The Maritime History of the Great Lakes
British Whig (Kingston, ON), 26 Nov 1903


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p.2

MARINE INTELLIGENCE.

Craig's wharf: steamer Waterlily down.

Richardsons' elevator: schooner Metzner from bay ports with grain.

The schooner Tradewind has furled her sails and gone into winter habitation.

M.T. company elevator: tug Thomson from Charlotte with two coal-laden barges; tug Bronson cleared for Montreal with the barges.

The barges of the Kingston and Montreal Forwarding company, used during the season in transport work from Coteau to Montreal and Quebec, are being brought up to Portsmouth, where they will winter and undergo and repairs.

The schooner Emerald, of Toronto, is missing. She is sailed and owned by Capt. Frank McMaster. Inquiries were being made today to see if the schooner had taken shelter near Kingston, but no trace of the vessel could be found.

The steamer Orion, which this week cleared for Montreal, bound for Newfoundland, had the misfortune to break all the blades of her propeller while going through the St. Lawrence rapids and had to be towed to Montreal, where she was dry docked and had the damage repaired.

The steamer Myles, detained by unfavorable weather up above for over a week, reached here early this morning. While approaching close to Richardsons' elevator to which her cargo of 40,000 bushels of wheat is consigned, she ran slightly aground. Part of her cargo had to be taken off before she could work herself off. The Myles sustained no damage. She went a little off the course that should have been followed. What caused the Myles to get into trouble was this: She was approaching the elevator as the tug Bronson and two barges were coming up the channel. The Myles cut too far over on the port side in allowing the tow to pass.

DESERVES A REWARD.

For Saving The Steamer Erin From Destruction.

Marine men are warm in their praise of the heroic act of Capt. "Jack" Sullivan in rushing to the aid of his brother and the little band of sailors on the steamer Erin last week, thus saving the steamer from destruction on the rocky north shore of Lake Superior. A prominent skipper, whose run is from Port Arthur to Kingston, said that Capt. Sullivan should receive some tangible recognition of his services, both to the insurance companies and the owners of the Erin and the Danforth, and he said he expressed the feeling of mariners generally that something should be done in appreciation of the gallant captain's act. He estimated the value of the Erin and her tow, with their cargoes of wheat, at $100,000. Neither vessel was insured, but the insurance companies carried a risk on both cargoes. The cost of a relief tug would not be far short of $1,000. Of course, Capt. Sullivan was thinking only of his brother when he started from the Soo in a blinding snow storm to scour the north shore, but the loss of the Erin and probably the Danforth would have resulted if he had taken the advice of his friends and stayed in port rather than gone out on what everyone regarded as a fruitless search.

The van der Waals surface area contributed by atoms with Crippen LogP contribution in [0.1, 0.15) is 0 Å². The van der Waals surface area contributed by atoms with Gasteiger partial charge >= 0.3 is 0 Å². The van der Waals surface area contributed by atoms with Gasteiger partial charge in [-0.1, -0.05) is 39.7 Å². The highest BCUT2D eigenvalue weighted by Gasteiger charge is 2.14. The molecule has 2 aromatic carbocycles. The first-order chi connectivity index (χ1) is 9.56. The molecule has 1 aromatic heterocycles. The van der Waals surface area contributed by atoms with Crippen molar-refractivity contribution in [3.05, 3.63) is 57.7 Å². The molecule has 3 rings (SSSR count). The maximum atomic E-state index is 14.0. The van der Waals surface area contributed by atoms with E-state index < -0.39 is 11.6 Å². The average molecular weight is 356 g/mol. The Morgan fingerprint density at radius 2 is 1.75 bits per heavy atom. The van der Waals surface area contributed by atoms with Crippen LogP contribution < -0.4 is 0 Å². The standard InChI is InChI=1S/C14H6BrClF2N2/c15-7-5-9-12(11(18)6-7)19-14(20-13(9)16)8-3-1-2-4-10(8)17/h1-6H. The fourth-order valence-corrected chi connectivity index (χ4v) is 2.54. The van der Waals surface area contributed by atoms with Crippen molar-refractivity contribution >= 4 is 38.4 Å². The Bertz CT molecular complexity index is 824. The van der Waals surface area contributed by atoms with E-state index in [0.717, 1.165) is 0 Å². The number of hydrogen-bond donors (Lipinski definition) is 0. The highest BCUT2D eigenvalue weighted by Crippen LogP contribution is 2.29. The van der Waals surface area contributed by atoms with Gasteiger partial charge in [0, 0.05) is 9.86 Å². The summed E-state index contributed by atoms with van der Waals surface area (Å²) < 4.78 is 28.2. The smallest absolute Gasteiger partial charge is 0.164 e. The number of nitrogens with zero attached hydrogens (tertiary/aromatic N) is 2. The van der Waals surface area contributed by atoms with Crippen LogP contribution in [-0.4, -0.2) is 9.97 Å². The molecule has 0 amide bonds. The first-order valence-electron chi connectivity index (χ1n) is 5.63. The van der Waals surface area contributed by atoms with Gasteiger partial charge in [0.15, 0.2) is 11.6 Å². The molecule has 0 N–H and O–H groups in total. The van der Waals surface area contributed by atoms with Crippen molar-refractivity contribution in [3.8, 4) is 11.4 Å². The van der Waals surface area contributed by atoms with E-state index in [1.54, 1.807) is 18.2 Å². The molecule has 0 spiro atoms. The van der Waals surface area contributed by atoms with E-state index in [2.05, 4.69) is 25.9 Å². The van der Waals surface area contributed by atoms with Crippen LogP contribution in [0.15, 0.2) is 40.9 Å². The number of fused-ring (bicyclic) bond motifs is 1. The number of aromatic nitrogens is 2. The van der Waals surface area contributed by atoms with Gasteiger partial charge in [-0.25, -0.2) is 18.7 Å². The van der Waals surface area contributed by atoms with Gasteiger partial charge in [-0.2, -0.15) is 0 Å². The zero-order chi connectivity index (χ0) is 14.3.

Richardson Bros., of this city, to whom the grain is consigned, do not know what the insurance companies and the vessel owners will do in the way of rewarding Capt. Sullivan. Of course the captain could have no claim for salvage, as the vessel was lying at anchor. However, it is harldy likely that he will go unrewarded.

p.5

VESSEL LOCATED.

She Went Down In A Fierce Storm.

Detroit, Nov. 26th - Word has reached here, at last, as to the whereabouts of the schooner Celtic, lost in a fierce storm on the upper Lake Huron a year ago, but exactly where has never been known, no word having been ever received from Capt. Henry C. Jeffries or his crew of seven men. In a letter to Capt. Isaac Watt of the wrecker Saginaw, Neil Curry, collector of customs, at Thessalon, Ont., says that fishermen in that locality, have found the schooner and are ready to communicate with her owners. The letter does not tell where the Celtic is now, but the schooner is probably in the vicinity of Cockburn Island, where, late last fall, some of her wreckage came ashore and was identified.

p.8 The Steamer Iona - Port Dalhousie, Ont., Nov. 26th - The steamer Iona, after being pulled off by the steamer Langdon, last night, in trying to get to the coal dock, went aground the second time, and is hard on between the piers in mid-channel. As no harbor tugs are at this end of the canal, she will have to wait until the water raises, or get a pull from the next passing steamer.


Media Type:
Text
Newspaper
Item Type:
Clippings
Date of Publication:
26 Nov 1903
Local identifier:
KN.17286c
Language of Item:
English
Geographic Coverage:
  • Ontario, Canada
    Latitude: 44.22976 Longitude: -76.48098
Donor:
Rick Neilson
Creative Commons licence:
pd [more details]
Copyright Statement:
Public domain: Copyright has expired according to the applicable Canadian or American laws. No restrictions on use.
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British Whig (Kingston, ON), 26 Nov 1903